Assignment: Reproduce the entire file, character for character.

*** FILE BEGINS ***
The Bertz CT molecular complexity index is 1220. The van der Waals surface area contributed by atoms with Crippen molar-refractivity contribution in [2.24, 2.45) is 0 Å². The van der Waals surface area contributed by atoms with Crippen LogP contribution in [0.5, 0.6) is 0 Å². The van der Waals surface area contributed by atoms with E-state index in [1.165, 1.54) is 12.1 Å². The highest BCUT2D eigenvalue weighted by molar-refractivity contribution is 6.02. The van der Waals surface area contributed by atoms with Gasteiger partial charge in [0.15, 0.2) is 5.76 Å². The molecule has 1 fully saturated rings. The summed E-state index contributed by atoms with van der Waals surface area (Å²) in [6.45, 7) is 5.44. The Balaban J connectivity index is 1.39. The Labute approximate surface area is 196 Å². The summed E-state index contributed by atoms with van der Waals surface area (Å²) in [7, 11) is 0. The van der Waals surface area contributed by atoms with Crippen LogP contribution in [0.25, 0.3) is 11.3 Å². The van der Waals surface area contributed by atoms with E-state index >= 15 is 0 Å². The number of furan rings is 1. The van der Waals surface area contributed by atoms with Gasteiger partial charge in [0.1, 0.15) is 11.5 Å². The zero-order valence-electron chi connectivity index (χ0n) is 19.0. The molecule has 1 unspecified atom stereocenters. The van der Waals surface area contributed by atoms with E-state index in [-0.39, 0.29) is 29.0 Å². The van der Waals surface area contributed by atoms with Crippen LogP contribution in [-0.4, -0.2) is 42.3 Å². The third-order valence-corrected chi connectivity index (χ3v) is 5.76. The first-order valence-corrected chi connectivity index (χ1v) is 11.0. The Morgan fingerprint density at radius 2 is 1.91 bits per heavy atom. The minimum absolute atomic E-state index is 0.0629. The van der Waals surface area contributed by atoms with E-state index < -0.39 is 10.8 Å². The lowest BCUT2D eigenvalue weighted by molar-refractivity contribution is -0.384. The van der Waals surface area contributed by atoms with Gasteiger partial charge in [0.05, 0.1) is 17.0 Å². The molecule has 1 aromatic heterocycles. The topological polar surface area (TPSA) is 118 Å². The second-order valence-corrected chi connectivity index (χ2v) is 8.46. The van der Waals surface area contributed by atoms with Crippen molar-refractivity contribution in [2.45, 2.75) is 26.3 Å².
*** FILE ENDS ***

The Bertz CT molecular complexity index is 1220. The van der Waals surface area contributed by atoms with Crippen molar-refractivity contribution in [2.24, 2.45) is 0 Å². The van der Waals surface area contributed by atoms with Crippen LogP contribution in [0.5, 0.6) is 0 Å². The van der Waals surface area contributed by atoms with E-state index in [1.165, 1.54) is 12.1 Å². The highest BCUT2D eigenvalue weighted by molar-refractivity contribution is 6.02. The van der Waals surface area contributed by atoms with Gasteiger partial charge in [0.15, 0.2) is 5.76 Å². The molecule has 1 fully saturated rings. The summed E-state index contributed by atoms with van der Waals surface area (Å²) in [6.45, 7) is 5.44. The Balaban J connectivity index is 1.39. The Labute approximate surface area is 196 Å². The summed E-state index contributed by atoms with van der Waals surface area (Å²) in [7, 11) is 0. The van der Waals surface area contributed by atoms with Crippen LogP contribution in [0.25, 0.3) is 11.3 Å². The van der Waals surface area contributed by atoms with E-state index >= 15 is 0 Å². The number of furan rings is 1. The van der Waals surface area contributed by atoms with Gasteiger partial charge in [0.1, 0.15) is 11.5 Å². The zero-order valence-electron chi connectivity index (χ0n) is 19.0. The molecule has 1 unspecified atom stereocenters. The van der Waals surface area contributed by atoms with E-state index in [-0.39, 0.29) is 29.0 Å². The van der Waals surface area contributed by atoms with Crippen LogP contribution in [-0.4, -0.2) is 42.3 Å². The third-order valence-corrected chi connectivity index (χ3v) is 5.76. The first-order valence-corrected chi connectivity index (χ1v) is 11.0. The Morgan fingerprint density at radius 2 is 1.91 bits per heavy atom. The minimum absolute atomic E-state index is 0.0629. The van der Waals surface area contributed by atoms with E-state index < -0.39 is 10.8 Å². The lowest BCUT2D eigenvalue weighted by molar-refractivity contribution is -0.384. The van der Waals surface area contributed by atoms with Gasteiger partial charge in [0.05, 0.1) is 17.0 Å². The molecule has 1 aromatic heterocycles. The topological polar surface area (TPSA) is 118 Å². The second-order valence-corrected chi connectivity index (χ2v) is 8.46. The van der Waals surface area contributed by atoms with Crippen molar-refractivity contribution in [2.45, 2.75) is 26.3 Å².